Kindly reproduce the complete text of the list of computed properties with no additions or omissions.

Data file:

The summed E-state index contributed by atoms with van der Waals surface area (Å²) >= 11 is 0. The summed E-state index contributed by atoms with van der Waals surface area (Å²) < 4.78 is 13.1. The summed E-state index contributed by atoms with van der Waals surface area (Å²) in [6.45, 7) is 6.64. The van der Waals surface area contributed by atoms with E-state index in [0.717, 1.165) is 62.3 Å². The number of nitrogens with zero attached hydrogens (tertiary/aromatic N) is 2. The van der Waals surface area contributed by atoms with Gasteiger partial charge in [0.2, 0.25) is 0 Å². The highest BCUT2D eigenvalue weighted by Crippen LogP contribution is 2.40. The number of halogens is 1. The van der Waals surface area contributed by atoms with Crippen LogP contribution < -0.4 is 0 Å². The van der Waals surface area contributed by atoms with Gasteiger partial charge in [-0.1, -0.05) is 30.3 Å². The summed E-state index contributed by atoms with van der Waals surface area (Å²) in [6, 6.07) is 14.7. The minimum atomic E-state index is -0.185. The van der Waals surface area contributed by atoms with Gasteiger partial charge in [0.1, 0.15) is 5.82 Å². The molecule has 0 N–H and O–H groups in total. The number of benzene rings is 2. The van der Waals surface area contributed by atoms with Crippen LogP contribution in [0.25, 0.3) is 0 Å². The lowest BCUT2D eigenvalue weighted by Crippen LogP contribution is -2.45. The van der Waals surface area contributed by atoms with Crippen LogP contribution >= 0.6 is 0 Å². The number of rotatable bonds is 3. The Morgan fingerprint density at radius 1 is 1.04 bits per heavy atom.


The summed E-state index contributed by atoms with van der Waals surface area (Å²) >= 11 is 0. The summed E-state index contributed by atoms with van der Waals surface area (Å²) < 4.78 is 13.1. The summed E-state index contributed by atoms with van der Waals surface area (Å²) in [6.45, 7) is 6.64. The van der Waals surface area contributed by atoms with E-state index in [0.717, 1.165) is 62.3 Å². The number of nitrogens with zero attached hydrogens (tertiary/aromatic N) is 2. The van der Waals surface area contributed by atoms with Gasteiger partial charge in [0.2, 0.25) is 0 Å². The highest BCUT2D eigenvalue weighted by Crippen LogP contribution is 2.40. The number of halogens is 1. The van der Waals surface area contributed by atoms with Crippen LogP contribution < -0.4 is 0 Å². The van der Waals surface area contributed by atoms with Gasteiger partial charge in [-0.1, -0.05) is 30.3 Å². The summed E-state index contributed by atoms with van der Waals surface area (Å²) in [6, 6.07) is 14.7. The minimum atomic E-state index is -0.185. The van der Waals surface area contributed by atoms with Gasteiger partial charge in [0.1, 0.15) is 5.82 Å². The molecule has 0 N–H and O–H groups in total. The number of benzene rings is 2. The van der Waals surface area contributed by atoms with Crippen LogP contribution in [0.25, 0.3) is 0 Å². The lowest BCUT2D eigenvalue weighted by Crippen LogP contribution is -2.45. The van der Waals surface area contributed by atoms with Crippen LogP contribution >= 0.6 is 0 Å². The number of rotatable bonds is 3. The Morgan fingerprint density at radius 1 is 1.04 bits per heavy atom.